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Today’s guest is fantasy and science fiction author Fran Wilde (who was also here during Women in SF&F Month 2017)! Her work includes the Bone Universe novels, beginning with her Compton Crook and Andre Norton Award–winning debut novel Updraft; “Only Their Shining Beauty Was Left,” which appeared in The Year’s Best Dark Fantasy & Horror 2017; and “Clearly Lettered in a Mostly Steady Hand,” a Eugie Award winner and a Nebula, Hugo, and World Fantasy Awards finalist. Riverland, her first middle grade novel, was just released earlier this month, and a standalone sequel to her Hugo and Nebula Award–nominated book The Jewel and Her Lapidary will be released on June 4. This new Gemworld novella, The Fire Opal Mechanism, is available for pre-order from Fountain Books—where it comes with a signed limited edition bookplate and a chance to win one of six fire opal pendants designed by Elise Mattheson!

The Fire Opal Mechanism Cover

Six Favorite Fictional Librarian Heroines
By Fran Wilde

“All librarians travel in time, Commissioner. Some more thoroughly than others.” – Ania Dem, Librarian, The Fire Opal Mechanism (Tor.com Publishing, June 4, 2019)

The librarians and library-adjacent people in my life constitute their own brilliant phylum—they hold degrees in information sciences, law, and library science; they wield their online catalogues like light against the darkness; they create refuges in their communities for words and for the people who need them. They are my family, my warriors, my first protectors. (I wrote about this at NerdyBookclub, too, when I talked about sheltering spaces for my debut middle grade, Riverland.)

I’ve always loved a good librarian story—and there were plenty of librarian heroes growing up, from Buffy the Vampire Slayer’s Giles to Terry Pratchett’s Librarian, to The Librarians…and those librarian heroines (and their real-life counterparts!) who shone through with their powers of recall, imagination, humor, and the ability to pace through time and meaning with the calm of a warrior.

It was recently National Library Week, and I was thinking in particular about those heroines as I prepare to send my own time-traveling librarian and archivist, Ania Dem, of the last university in the Far Reaches, out into the (gem)world with The Fire Opal Mechanism. Ania’s love for the books she guards places her in the middle of a struggle about language. It also gives her the opportunity to observe that “Books are measures of time. They are made to grow old, to grow—occasionally—wrong.”  This finished-ness and constancy is something that Ania has to explore across time as she fights a gem-laden printing press, and—at first—a very vexing thief.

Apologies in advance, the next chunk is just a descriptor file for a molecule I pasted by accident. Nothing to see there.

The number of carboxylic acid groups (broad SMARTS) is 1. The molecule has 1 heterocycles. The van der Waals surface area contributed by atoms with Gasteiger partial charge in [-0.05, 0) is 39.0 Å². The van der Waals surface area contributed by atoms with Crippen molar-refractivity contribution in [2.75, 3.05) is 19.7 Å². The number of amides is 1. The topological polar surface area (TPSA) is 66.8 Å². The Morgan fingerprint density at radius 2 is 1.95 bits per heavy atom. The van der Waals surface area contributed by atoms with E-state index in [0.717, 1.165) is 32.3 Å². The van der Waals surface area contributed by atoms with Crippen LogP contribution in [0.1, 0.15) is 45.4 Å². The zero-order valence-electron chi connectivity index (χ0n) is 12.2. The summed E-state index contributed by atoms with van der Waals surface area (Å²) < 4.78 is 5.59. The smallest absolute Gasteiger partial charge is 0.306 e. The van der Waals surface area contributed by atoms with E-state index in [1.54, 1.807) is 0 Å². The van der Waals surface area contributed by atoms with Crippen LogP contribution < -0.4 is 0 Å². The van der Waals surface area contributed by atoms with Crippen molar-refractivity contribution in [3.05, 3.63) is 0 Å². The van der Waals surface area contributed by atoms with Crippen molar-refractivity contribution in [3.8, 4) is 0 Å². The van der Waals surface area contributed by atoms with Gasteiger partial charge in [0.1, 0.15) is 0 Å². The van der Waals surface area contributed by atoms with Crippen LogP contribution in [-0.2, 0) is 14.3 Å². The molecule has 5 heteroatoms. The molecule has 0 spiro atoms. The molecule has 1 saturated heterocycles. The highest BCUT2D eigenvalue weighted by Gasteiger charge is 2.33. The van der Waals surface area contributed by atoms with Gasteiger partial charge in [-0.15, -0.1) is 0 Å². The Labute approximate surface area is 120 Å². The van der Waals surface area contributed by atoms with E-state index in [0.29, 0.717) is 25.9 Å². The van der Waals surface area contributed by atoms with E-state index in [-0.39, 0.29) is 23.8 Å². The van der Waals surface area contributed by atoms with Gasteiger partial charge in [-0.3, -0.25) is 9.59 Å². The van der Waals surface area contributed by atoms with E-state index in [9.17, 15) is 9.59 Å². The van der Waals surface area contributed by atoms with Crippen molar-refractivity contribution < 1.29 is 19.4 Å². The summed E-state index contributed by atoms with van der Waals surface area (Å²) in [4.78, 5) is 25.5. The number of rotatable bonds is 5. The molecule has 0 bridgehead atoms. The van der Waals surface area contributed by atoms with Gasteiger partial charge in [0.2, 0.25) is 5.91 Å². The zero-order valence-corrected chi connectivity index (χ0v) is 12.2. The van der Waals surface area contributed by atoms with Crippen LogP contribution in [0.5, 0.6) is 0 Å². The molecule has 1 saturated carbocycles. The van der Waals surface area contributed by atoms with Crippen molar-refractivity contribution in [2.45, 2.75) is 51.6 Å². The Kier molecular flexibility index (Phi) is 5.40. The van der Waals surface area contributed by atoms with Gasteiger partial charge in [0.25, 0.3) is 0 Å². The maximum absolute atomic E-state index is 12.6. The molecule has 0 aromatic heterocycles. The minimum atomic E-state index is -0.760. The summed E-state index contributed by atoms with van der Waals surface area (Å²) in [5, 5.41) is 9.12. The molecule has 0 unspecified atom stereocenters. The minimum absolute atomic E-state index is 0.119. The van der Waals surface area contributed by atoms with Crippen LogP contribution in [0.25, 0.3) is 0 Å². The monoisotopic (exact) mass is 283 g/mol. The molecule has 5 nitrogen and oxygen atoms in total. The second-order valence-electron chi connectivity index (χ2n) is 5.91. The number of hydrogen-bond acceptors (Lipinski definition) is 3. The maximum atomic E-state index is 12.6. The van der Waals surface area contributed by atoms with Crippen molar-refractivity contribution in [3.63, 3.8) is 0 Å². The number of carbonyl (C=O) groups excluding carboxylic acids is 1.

Other librarian heroines have fought more than one foe in their own narratives. This list is a little non-traditional, but I find the real-life librarians I know embrace innovation as much as they do the through line of history.

Lirael Cover The Invisible Library Cover Geekomancy Cover

First, a nod to Bunny Watson, played by Katharine Hepburn in the movie Desk Set (1957). As the main foil (and an admirable parry) to Spenser Tracy’s tech-happy computer guy, Bunny is the head of a television network’s research department who shows the power of memory and recall that all librarian superheroines come by honestly each time she (sometimes hilariously) saves the day. While this is a struggle as much against sexism as it is against technology, in the end, Desk Set resolves into a momentary capture of changing times where Bunny proves human instinct will always be more important than programmability.

Barbara Gordon begins her appearances in the Batman comics and TV series as the head librarian for Gotham Public Library, and simultaneously as Batgirl. She later becomes digital hacker and reference guide, Oracle, following Alan Moore’s “The Killing Joke,” where she’s wounded in action. As leader of The Birds of Prey, or as guide to the Suicide Squad, she’s a heroine by night and by day, with great fashion sense, agency, and a PhD in Library Sciences.

Charlotte Abigail Lux, also known as CAL or the primary node of The Library in Dr. Who’s “Forest of the Dead” and “Silence of the Library,” is a young girl uploaded to a massive computer (the Library) in order to save her from illness, and given all the books of the universe to keep her entertained. CAL goes through several iterations, including frightened child, before she’s restored to the role of true librarian and, in her own fashion, saves the people within the library from an invasion.

On her fourteenth birthday, Lirael, Abhorsen-in-Waiting of Garth Nix’s Lirael, and, later, Abhorsen, is given the role of Assistant Librarian of the Great Library of the Clayr, in part because she doesn’t have the Sight. She is, however, to be revealed as a Remembrancer, and one of her people’s great heroes. Along the way she manages to find in the library an artifact that soon becomes her constant companion…the disreputable dog of the Old Kingdom series.

A professional spy for her Library, Irene Winters hunts dangerous books in Genevieve Cogman’s The Invisible Library, along with her assistant Kai. She’s posted to an alternative London, only to find herself ensnared in the kind of danger that’s often only found in the books she retrieves.

**Ree Reyes is not a librarian, per se. She works in a comic shop and as a part-time barista in Mike Underwood’s Geekomancy series. However, she navigates culture and fandom in the manner of a pro, so I’m including her here too!

Who are your favorite librarian heroines and library-adjacent heroines?